Tom Stoppard is a towering and beloved literary figure. Known for his dizzying narrative inventiveness and intense attention to language, he deftly deploys art, science, history, politics, and philosophy in works that span a remarkable spectrum of literary genres: theater, radio, film, TV, journalism, and fiction. Lee’s absorbing biography seamlessly weaves Stoppard’s life and work together into a vivid, insightful, and always riveting portrait of a remarkable man.
A moving memoir of a son’s relationship with his survivor father and of their Eastern European journey through a family history of incalculable loss. Shmuel’s Bridge shows history through a double lens: the memories of a growing son’s complex relationship with his father and the meditations of that son who, now grown, finds himself caring for a man losing all connection to a past that must not be forgotten.
MIKE NICHOLS: A LIFE by Mark Harris
Mike Nichols: A Life is a magnificent biography of one of the most protean creative forces in American entertainment history, a life of dazzling highs and vertiginous plunges—some of the worst largely unknown until now. Mark Harris gives an intimate and evenhanded accounting of success and failure alike; the portrait is not always flattering, but its ultimate impact is to present the full story of one of the most richly interesting, complicated, and consequential figures the worlds of theater and motion pictures have ever seen.
KING SOLOMON’S TABLE: A CULINARY EXPLORATION OF JEWISH COOKING FROM AROUND THE WORLD: A COOKBOOK by Joan Nathan; Foreword by Alice Waters
A definitive compendium of Jewish recipes from around the globe and across the ages, from the James Beard Award-winning, much-loved cookbook author and “the queen of American Jewish cooking” (Houston Chronicle)
FOR YOUNGER READERS
ETHEL’S SONG: ETHEL ROSENBERG’S LIFE IN POEMS by Barbara Krasner
Convicted traitor and suspected Soviet spy Ethel Rosenberg shares the story of her beliefs, loves, secrets, betrayals, and injustices in this compelling YA novel in verse. This first book for young readers about Ethel Rosenberg is a fascinating portrait of a commonly misunderstood figure from American history, and vividly relates a story that continues to have relevance today.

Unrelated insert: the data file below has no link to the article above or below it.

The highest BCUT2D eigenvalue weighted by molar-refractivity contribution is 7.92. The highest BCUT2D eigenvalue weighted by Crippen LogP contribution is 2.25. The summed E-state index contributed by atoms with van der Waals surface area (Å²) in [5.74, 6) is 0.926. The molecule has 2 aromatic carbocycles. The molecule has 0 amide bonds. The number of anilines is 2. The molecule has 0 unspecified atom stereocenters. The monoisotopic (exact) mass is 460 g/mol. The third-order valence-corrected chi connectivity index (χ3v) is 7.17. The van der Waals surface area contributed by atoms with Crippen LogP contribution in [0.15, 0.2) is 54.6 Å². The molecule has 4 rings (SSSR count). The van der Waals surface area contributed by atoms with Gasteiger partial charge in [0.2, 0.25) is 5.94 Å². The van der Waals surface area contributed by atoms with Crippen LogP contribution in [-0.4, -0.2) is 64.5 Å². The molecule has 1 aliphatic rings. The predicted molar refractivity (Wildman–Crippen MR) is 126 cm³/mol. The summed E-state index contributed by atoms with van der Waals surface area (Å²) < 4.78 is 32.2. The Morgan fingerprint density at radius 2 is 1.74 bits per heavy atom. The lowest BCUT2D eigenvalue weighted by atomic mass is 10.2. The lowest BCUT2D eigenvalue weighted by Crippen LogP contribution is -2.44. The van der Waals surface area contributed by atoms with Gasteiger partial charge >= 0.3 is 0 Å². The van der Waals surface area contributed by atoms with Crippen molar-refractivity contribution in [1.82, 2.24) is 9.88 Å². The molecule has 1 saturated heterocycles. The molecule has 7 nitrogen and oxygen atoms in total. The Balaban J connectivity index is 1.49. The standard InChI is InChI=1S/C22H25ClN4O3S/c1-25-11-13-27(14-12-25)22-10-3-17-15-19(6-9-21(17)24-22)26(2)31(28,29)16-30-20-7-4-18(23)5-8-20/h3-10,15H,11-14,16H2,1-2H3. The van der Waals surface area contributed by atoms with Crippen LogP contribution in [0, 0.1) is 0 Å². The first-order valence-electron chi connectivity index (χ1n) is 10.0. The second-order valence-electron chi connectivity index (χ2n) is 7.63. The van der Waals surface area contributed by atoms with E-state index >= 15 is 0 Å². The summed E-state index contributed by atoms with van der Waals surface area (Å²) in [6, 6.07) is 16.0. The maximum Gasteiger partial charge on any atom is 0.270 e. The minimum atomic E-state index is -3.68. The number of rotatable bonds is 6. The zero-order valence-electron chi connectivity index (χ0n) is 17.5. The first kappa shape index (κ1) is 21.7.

THE LIFE AND CRIMES OF HOODIE ROSEN by Isaac Blum
Isaac Blum delivers a wry, witty debut novel about a deeply important and timely subject, in a story of hatred and betrayal—and the friendships we find in the most unexpected places.
TÍA FORTUNA’S NEW HOME: A JEWISH CUBAN JOURNEY by Ruth Behar, Devon Holzwarth
A poignant multicultural ode to family and what it means to create a home as one girl helps her Tía move away from her beloved Miami apartment. A lyrical book about tradition, culture, and togetherness, Tía Fortuna’s New Home explores Tía and Estrella’s Sephardic Jewish and Cuban heritage. Through Tía’s journey, Estrella will learn that as long as you have your family, home is truly where the heart is.
For more information on these titles visit the collection Jewish American Heritage Month
Click here for The Read Down which includes Jewish American Fiction
Click here for this year’s National Jewish Book Awards post